Designing green roofs for stormwater management

XF301 system Courtesy of Xeroflor
Images courtesy Xeroflor Canada

By Karen Liu, PhD
The number of vegetated roofs has consistently experienced double-digit growth over the past decade. An annual market survey conducted by Green Roofs for Healthy Cities (GRHC) shows the North American industry grew by 10 per cent in 2013 over the previous year, when a total of 519,151 m2 (6.4 million sf) were installed over 950 projects.

Green roofs offer multiple environmental, ecological, and economic benefits to urban areas; many municipalities are encouraging their implementation through bylaws and incentive programs. There are currently 33 cities in North America with dedicated policies, incentives, or guidelines to promote green roof implementation. These strategies are successful—seven out of the 10 North American metro regions with the highest green roof area installed in 2013 have supportive policies or programs.

These policies come in many forms. Some programs offer financial incentives directly through grants and rebates (New York City) or indirectly through reduction in stormwater fees and property taxes (Washington, D.C.). Others involve an accelerated building permit process (Chicago), low-interest loans (Cincinnati), or providing density bonuses for additional floor space based on green roof coverage (Portland, Ore.). While most North American policies generally involve incentives that encourage green roof implementation, there are also those like the one found in Toronto, which penalizes non-compliance.

Prescriptive versus objective-based policies
Many of the vegetated roof policies and programs focus on stormwater management benefits. Current green roof policies tend to be prescriptive-based, mandating a minimum depth and/or composition of green roof growing medium. For example, Portland’s Density Bonus Program and Nashville’s Green Roof Credit Program require a minimum depth of 100 mm (4 in.). Others are objective-based that require the green roof to achieve a specific stormwater performance. For example, New York City’s Green Infrastructure Grant program requires the vegetated roof to manage at least a 25-mm (1-in.) rainfall event, which also applies to Washington D.C.’s RiverSmart Rooftops program.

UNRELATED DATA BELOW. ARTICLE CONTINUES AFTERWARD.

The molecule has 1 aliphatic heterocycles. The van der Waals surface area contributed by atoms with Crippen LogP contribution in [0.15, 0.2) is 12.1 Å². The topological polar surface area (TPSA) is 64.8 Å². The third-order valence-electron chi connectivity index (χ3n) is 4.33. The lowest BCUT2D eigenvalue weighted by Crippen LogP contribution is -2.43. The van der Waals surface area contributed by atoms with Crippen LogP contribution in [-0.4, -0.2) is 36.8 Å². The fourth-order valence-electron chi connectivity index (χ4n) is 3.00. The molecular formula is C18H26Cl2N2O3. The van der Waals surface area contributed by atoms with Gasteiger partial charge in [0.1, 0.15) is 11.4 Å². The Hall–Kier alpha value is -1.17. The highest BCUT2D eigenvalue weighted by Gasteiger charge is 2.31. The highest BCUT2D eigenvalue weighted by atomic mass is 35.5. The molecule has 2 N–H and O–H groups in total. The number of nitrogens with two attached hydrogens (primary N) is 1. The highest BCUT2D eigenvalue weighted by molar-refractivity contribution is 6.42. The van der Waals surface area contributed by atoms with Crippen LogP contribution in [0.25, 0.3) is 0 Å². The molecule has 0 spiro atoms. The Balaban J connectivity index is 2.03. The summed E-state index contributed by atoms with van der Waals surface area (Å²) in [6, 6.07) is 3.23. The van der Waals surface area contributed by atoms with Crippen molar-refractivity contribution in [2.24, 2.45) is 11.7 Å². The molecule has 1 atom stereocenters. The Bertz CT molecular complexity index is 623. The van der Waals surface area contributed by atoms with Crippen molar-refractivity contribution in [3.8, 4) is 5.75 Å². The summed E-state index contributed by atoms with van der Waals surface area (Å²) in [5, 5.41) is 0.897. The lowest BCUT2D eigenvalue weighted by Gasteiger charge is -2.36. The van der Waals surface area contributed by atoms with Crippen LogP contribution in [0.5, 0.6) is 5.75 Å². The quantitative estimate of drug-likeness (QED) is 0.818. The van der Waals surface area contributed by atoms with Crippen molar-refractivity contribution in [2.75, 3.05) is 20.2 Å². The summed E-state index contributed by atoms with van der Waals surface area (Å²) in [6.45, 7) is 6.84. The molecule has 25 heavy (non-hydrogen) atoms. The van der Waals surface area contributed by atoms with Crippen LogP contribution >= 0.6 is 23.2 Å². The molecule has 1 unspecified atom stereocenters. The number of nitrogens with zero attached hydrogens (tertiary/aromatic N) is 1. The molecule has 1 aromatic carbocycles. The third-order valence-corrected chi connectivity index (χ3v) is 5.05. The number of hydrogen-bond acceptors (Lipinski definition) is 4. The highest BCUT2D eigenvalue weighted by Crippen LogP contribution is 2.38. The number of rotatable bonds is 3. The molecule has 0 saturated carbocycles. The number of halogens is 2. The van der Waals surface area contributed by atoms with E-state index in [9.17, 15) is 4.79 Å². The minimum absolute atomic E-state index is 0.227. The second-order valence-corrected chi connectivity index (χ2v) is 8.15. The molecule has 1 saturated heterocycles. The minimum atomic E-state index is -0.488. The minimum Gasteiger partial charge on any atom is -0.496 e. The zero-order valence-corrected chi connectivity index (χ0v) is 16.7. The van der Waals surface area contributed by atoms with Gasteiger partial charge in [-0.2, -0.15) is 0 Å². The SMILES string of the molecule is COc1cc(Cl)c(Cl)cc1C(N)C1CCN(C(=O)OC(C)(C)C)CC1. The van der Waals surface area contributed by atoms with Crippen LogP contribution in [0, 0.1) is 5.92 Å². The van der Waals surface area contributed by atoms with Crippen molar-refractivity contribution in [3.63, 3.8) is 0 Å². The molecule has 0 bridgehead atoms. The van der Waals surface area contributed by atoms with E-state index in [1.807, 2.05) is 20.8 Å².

While both prescriptive and objective-based policies are meant to promote green roof implementation and mitigate stormwater in the urban areas, sometimes the good intention can become a disincentive or even hinder implementation of green roofs.

It is important to understand how green roofs work to mitigate runoff. The policy-makers can then implement requirements that ensure effectiveness for the municipalities, while the architects and landscape architects can design green roofs to maximize the stormwater management potentials.

fig 1 edit
Figure 1: Principal components of a vegetated roof system—compare this with the assembly specified for Toronto’s Sherway Gardens mall.

How green roofs manage stormwater
The principle components of a green roof
system include:

  • vegetation or the living component;
  • growing medium that provides water, nutrients, and anchorage to the plants;
  • a filter/retention layer that works to prevent small particles from clogging the drainage and
    also serves to store water;
  • a drainage layer that will channel excess water away; and
  • a root barrier that prevents plant roots from damaging the root membrane (Figure 1).

These assemblies are generally categorized as ‘intensive’ or ‘extensive,’ based on weight.

Rain is intercepted by the plants before it reaches the growing medium on a green roof. Much of the ‘incident rain’ is infiltrated, absorbed, and adsorbed by the growing medium and plants. Excess rain travels through the growing medium, exits the filter layer into the drainage layer, and flows along the roof membrane to the roof drains. The stored water is either taken up by the plants or returned to the atmosphere through evaporation.

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